“I am very mindful that the impact of these decisions comes across as very difficult for our teams. But they are absolutely essential for us to create a business that is more competitive, and can thrive over time to support all of our stakeholders. There's no point in a business that can only perform at the top of a cycle, but always struggles at the bottom of a cycle,” Wanblad said.

Further hurting Anglo American’s results was a $1.6-billion impairment of diamond mining subsidiary De Beers, attributed to lower gross domestic product growth forecast owing to macroeconomic uncertainty in key markets, the strength of the US dollar against other consumer currencies, as well as updated views on laboratory-grown diamonds and life of asset plans.

The company’s nickel business was also impaired by $800-million owing to changes in the long term cost profile, as well as a lower short and medium-term price outlook.

Looking ahead, he expressed optimism about Anglo American's future, citing its portfolio of world-class assets and leading market positions that he believed were aligned with three global megatrends, namely the energy transition, improving living standards, and food security. He reiterated confidence in the company's strategy and capabilities to navigate challenges and capitalise on long-term growth opportunities.

“Although the near-term environment will remain relatively challenging for us in parts, the long-term demand is really very bright, based on those three trends,” he said.

In terms of operational strategy, Wanblad emphasised the importance of stability and effective cost management as key margin levers.

“This is the foundation of absolutely everything else,” he said.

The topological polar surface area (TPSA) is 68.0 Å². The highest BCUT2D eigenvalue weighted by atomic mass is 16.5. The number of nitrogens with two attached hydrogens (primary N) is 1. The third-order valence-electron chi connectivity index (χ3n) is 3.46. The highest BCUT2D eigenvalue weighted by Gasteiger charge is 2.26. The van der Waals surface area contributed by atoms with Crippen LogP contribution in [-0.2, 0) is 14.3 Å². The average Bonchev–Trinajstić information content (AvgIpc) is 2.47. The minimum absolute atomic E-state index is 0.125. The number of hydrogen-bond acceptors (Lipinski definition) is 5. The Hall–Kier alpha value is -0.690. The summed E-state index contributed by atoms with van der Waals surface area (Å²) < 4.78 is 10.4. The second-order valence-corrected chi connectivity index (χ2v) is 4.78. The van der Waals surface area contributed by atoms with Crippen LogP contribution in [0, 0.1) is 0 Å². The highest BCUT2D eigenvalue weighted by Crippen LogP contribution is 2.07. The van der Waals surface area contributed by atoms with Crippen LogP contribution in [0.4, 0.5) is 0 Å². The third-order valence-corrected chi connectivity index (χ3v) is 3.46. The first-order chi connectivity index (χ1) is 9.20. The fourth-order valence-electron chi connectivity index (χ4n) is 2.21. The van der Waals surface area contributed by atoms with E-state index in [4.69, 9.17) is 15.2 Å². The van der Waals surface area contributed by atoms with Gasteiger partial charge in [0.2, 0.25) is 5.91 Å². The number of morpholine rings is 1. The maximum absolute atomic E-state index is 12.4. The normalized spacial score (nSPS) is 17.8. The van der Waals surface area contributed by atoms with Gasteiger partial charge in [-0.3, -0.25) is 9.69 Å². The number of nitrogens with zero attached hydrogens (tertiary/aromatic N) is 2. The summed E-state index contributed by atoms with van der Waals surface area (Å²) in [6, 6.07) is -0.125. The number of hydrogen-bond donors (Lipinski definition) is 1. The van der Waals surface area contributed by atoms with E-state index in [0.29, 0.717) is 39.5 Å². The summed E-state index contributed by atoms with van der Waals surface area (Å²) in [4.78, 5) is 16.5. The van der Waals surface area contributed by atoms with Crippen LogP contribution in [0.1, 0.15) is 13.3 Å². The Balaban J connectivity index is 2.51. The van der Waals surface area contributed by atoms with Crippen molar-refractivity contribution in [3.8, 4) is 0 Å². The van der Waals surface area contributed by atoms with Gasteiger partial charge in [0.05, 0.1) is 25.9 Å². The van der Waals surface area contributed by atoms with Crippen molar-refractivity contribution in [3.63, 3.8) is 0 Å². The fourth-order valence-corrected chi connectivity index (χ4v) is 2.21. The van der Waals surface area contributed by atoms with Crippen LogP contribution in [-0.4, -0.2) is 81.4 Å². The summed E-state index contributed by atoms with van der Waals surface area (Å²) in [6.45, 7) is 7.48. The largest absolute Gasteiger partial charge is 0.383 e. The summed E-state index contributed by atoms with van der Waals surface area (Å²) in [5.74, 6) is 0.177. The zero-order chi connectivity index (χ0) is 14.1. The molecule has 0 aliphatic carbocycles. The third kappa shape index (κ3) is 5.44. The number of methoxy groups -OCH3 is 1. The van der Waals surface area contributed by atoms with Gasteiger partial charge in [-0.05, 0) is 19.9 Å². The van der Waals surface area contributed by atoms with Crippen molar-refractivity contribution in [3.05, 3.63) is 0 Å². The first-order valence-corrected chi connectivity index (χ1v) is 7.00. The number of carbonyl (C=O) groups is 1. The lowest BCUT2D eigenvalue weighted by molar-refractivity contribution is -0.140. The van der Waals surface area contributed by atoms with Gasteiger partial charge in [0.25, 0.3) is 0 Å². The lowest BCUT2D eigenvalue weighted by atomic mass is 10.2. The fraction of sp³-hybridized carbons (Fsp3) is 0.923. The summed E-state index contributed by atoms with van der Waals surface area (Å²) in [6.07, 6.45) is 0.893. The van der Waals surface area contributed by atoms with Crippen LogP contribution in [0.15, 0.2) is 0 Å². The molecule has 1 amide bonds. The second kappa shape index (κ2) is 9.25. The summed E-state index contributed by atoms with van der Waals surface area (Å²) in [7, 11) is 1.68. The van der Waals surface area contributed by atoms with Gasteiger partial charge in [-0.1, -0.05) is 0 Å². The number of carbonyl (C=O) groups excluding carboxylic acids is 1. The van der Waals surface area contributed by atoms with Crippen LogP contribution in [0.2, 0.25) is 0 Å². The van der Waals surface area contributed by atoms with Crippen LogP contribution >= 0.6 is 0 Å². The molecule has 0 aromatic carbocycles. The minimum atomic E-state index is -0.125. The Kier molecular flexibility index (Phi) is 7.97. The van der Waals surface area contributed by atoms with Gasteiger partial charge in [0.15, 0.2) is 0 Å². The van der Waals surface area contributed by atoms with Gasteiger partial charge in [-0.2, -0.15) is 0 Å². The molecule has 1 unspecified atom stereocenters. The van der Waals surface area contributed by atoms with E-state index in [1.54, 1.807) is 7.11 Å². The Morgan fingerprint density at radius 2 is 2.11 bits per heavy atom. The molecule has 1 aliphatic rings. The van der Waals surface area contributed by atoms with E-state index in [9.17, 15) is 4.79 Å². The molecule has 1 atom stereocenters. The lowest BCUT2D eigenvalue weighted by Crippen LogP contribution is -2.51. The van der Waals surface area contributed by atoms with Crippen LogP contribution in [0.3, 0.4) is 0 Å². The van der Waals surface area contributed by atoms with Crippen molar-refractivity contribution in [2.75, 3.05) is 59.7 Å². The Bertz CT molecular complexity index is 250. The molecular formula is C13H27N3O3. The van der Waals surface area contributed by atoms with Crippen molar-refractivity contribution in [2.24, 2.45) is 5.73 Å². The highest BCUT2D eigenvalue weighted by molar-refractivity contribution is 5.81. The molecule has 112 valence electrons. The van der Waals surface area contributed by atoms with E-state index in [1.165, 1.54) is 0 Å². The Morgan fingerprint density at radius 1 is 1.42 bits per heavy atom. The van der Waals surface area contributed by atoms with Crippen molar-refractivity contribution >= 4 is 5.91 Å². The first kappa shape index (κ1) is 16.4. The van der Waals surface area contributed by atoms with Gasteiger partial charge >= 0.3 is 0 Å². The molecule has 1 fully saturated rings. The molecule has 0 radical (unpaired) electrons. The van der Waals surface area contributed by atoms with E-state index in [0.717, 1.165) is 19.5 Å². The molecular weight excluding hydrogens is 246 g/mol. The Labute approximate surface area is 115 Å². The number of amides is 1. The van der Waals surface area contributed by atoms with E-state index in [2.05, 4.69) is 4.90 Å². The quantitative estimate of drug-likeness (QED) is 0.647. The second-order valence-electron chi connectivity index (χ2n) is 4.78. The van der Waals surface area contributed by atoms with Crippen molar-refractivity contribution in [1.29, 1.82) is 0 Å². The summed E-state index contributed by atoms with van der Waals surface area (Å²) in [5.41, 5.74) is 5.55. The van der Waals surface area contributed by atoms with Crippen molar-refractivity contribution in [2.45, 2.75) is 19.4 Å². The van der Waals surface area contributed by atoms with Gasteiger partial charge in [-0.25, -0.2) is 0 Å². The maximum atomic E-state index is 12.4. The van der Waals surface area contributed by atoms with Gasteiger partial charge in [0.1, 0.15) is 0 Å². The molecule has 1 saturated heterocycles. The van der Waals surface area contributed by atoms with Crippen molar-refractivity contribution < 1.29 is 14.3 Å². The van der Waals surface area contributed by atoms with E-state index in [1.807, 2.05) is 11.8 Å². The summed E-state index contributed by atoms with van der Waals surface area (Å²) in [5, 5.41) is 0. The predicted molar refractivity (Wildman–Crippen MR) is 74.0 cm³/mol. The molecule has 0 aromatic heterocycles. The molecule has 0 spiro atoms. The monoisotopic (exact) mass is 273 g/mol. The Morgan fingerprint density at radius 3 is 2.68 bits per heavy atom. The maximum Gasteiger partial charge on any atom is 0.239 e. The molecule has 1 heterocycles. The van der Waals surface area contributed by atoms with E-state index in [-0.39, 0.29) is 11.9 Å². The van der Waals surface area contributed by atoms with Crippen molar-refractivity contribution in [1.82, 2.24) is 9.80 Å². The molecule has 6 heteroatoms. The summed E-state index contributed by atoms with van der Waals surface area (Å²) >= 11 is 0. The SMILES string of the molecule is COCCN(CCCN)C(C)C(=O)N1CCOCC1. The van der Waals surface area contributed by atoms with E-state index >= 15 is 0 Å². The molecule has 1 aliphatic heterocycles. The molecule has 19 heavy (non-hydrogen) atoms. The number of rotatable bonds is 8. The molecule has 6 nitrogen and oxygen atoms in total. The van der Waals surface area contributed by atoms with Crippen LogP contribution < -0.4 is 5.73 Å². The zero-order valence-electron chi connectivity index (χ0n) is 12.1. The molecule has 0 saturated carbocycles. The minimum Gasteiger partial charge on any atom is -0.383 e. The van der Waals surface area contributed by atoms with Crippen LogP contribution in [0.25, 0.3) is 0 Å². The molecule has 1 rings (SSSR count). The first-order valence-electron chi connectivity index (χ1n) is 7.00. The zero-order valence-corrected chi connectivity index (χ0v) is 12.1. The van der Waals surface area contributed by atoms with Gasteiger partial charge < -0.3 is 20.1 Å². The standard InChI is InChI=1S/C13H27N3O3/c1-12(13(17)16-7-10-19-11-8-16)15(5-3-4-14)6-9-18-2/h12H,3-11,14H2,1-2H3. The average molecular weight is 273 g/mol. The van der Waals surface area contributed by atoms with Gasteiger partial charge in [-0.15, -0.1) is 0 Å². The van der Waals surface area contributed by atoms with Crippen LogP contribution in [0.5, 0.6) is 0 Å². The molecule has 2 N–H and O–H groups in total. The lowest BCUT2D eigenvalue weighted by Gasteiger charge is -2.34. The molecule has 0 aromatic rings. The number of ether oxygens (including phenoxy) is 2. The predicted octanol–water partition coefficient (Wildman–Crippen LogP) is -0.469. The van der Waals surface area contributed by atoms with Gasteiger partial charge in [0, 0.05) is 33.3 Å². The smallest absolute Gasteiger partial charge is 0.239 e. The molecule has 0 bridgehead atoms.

He highlighted efforts to enhance sustainable production plans prioritising value to drive margins and returns. Wanblad also noted the benefits emerging from the company's organisational redesign, which had streamlined decision-making processes and improved accountability closer to operations.

After cost management at an operational level, he said that improving the Anglo American portfolio was the next most crucial part of the plan.

“We will work towards having a simpler or a less complex portfolio, where every asset has a role to play. Each asset needs to be in the portfolio on its merit,” Wanblad explained.

Thirdly, over the longer term, he said the company would focus on delivering those attractive and highly value-accretive growth options that were already embedded within the portfolio.

Wanblad outlined plans to achieve $1-billion in yearly operational expenditure savings by the end of this year, with progress already under way.

Additionally, the company aims to extract $1.6-billion of capital from its operations over the next three years through more efficient deployment and a clear focus on growth opportunities aligned with the company's portfolio strategy.

“2023 was a challenging year, with market conditions significantly impacting profitability and cash generation. Our balance sheet strength has absorbed that. But we are clear that we will not rely on a recovery in PGM or diamond markets to improve our financial performance,” Heasley said.

Edited by Chanel de Bruyn
Creamer Media Senior Deputy Editor Online